The following was published in 1923 in the Berliner Börsen-Courier, for which, among many other papers, Joseph Roth was a correspondent in the years before he published The Radetzky March.
Passengers with heavy loads take their place in the very last cars of our endless trains, alongside “Passengers with Dogs” and “War Invalids.” The last car is the one that rattles around the most; its doors close badly, and its windows are not sealed, and are sometimes broken and stuffed with brown paper.
It’s not chance but destiny that makes a person into a passenger with heavy baggage. War invalids were made by exploding shells, whose destructive effect was not calculation but such infinite randomness that it was bound to be destructive. To take a dog with us or not is an expression of personal freedom. But being a passenger with heavy baggage is a full-time occupation. Even without a load, he would still be a passenger with heavy baggage. He belongs to a particular type of human being—and the sign on the car window is less a piece of railway terminology than a philosophical definition.
Baggage cars are filled with a kind of dense atmosphere you could cut maybe with a saw, a freak of nature, a kind of gas in a state of aggregation. It smells of cold pipe tobacco, damp wood, the cadavers of leaves, and the humus of autumn forests. What causes the smell are the bundles of wood belonging to the occupants, who have come straight from the forests, having escaped the shotguns of enthusiastic huntsmen, with the damp chill of the earth in their bones and on their boot soles. They are encrusted with green moss, as if they were pieces of old masonry. Their hands are cracked, their old fingers gouty and deformed, resembling peculiar gnarled roots. A few leaves have caught in the thin hair of an old woman—a funeral wreath of the cheapest kind. Swallows could make nests for themselves in the tangled beards of the old men….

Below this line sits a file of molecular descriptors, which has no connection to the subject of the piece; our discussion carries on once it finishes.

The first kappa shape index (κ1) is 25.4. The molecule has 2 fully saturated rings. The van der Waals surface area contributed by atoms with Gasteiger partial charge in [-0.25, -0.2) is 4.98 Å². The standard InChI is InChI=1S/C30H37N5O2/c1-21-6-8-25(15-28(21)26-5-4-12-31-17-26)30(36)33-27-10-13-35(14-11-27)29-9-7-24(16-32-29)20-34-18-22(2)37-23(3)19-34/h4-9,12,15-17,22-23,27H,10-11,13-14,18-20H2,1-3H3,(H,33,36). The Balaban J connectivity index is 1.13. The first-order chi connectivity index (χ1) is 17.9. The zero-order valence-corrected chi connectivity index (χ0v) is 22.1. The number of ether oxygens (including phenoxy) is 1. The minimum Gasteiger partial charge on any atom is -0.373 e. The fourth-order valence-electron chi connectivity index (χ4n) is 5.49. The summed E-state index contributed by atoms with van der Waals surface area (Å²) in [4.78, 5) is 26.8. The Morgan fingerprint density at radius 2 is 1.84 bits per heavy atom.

Passengers with heavy baggage don’t set down their forests when they themselves sit down. Having to pick up one’s load again after a half-hour in which one’s spine has felt free for all eternity seems to weigh heavier than an entire pine forest. I know that with us soldiers, when a few minutes’ rest beckoned after hours of marching, we didn’t undo our packs but continued to drag them with us like a horribly loyal misfortune, or a foe to whom we were bound in an eternal alliance. That’s how these old bundle carriers sit, not so much passengers with heavy baggage, as heavy baggage with passengers. And that also goes to demonstrate the fatefulness of carrying loads, that it’s a condition rather than an activity. And what do the forest people talk about? They speak in half-sentences and stunted sounds. They keep silent not from wisdom but from poverty. They reply hesitantly, because …
Copyright © 1996 by Verlag Kiepenheuer & Witsch, Cologne, and Verlag Allert de Lange, Amsterdam. English translation © 2003 by W.W. Norton & Company, Inc. With permission of the publisher, W.W. Norton & Company, Inc.
This article is available to online subscribers only.
Please choose from one of the options below to access this article:
Purchase a print premium subscription (20 issues per year) and also receive online access to all all content on nybooks.com.
Purchase an Online Edition subscription and receive full access to all articles published by the Review since 1963.